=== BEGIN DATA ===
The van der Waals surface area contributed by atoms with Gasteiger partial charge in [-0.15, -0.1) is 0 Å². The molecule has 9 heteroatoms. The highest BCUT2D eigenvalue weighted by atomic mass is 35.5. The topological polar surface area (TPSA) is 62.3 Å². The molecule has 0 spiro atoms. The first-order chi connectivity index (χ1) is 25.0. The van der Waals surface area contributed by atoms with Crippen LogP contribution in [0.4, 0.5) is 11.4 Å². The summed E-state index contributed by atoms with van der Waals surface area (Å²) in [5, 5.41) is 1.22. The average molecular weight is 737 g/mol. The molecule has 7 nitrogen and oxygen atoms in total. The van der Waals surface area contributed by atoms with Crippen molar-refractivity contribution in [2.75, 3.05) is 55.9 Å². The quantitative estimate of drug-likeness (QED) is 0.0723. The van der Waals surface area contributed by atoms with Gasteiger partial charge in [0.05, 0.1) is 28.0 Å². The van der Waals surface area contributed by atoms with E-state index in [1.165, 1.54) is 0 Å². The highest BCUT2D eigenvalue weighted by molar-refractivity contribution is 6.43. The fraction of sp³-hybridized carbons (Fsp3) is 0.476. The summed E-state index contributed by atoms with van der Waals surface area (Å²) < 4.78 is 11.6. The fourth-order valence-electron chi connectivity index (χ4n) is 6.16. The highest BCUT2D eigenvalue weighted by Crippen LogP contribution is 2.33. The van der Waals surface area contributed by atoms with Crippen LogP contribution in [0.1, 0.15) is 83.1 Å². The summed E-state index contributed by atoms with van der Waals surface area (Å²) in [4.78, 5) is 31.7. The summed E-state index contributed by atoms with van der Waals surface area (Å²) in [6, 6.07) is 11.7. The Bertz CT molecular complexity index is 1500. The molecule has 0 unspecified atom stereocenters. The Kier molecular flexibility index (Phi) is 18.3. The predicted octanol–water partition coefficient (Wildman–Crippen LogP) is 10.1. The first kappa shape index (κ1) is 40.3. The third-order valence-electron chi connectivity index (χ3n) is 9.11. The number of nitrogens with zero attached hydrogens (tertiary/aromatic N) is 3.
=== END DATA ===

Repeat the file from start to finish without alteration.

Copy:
The van der Waals surface area contributed by atoms with Gasteiger partial charge in [-0.15, -0.1) is 0 Å². The molecule has 9 heteroatoms. The highest BCUT2D eigenvalue weighted by atomic mass is 35.5. The topological polar surface area (TPSA) is 62.3 Å². The molecule has 0 spiro atoms. The first-order chi connectivity index (χ1) is 25.0. The van der Waals surface area contributed by atoms with Crippen LogP contribution in [0.4, 0.5) is 11.4 Å². The summed E-state index contributed by atoms with van der Waals surface area (Å²) in [5, 5.41) is 1.22. The average molecular weight is 737 g/mol. The molecule has 7 nitrogen and oxygen atoms in total. The van der Waals surface area contributed by atoms with Crippen molar-refractivity contribution in [2.75, 3.05) is 55.9 Å². The quantitative estimate of drug-likeness (QED) is 0.0723. The van der Waals surface area contributed by atoms with Gasteiger partial charge in [0.05, 0.1) is 28.0 Å². The van der Waals surface area contributed by atoms with E-state index in [1.165, 1.54) is 0 Å². The highest BCUT2D eigenvalue weighted by molar-refractivity contribution is 6.43. The fraction of sp³-hybridized carbons (Fsp3) is 0.476. The summed E-state index contributed by atoms with van der Waals surface area (Å²) < 4.78 is 11.6. The fourth-order valence-electron chi connectivity index (χ4n) is 6.16. The highest BCUT2D eigenvalue weighted by Crippen LogP contribution is 2.33. The van der Waals surface area contributed by atoms with Crippen LogP contribution in [0.1, 0.15) is 83.1 Å². The summed E-state index contributed by atoms with van der Waals surface area (Å²) in [4.78, 5) is 31.7. The summed E-state index contributed by atoms with van der Waals surface area (Å²) in [6, 6.07) is 11.7. The Bertz CT molecular complexity index is 1500. The molecule has 0 unspecified atom stereocenters. The Kier molecular flexibility index (Phi) is 18.3. The predicted octanol–water partition coefficient (Wildman–Crippen LogP) is 10.1. The first kappa shape index (κ1) is 40.3. The third-order valence-electron chi connectivity index (χ3n) is 9.11. The number of nitrogens with zero attached hydrogens (tertiary/aromatic N) is 3.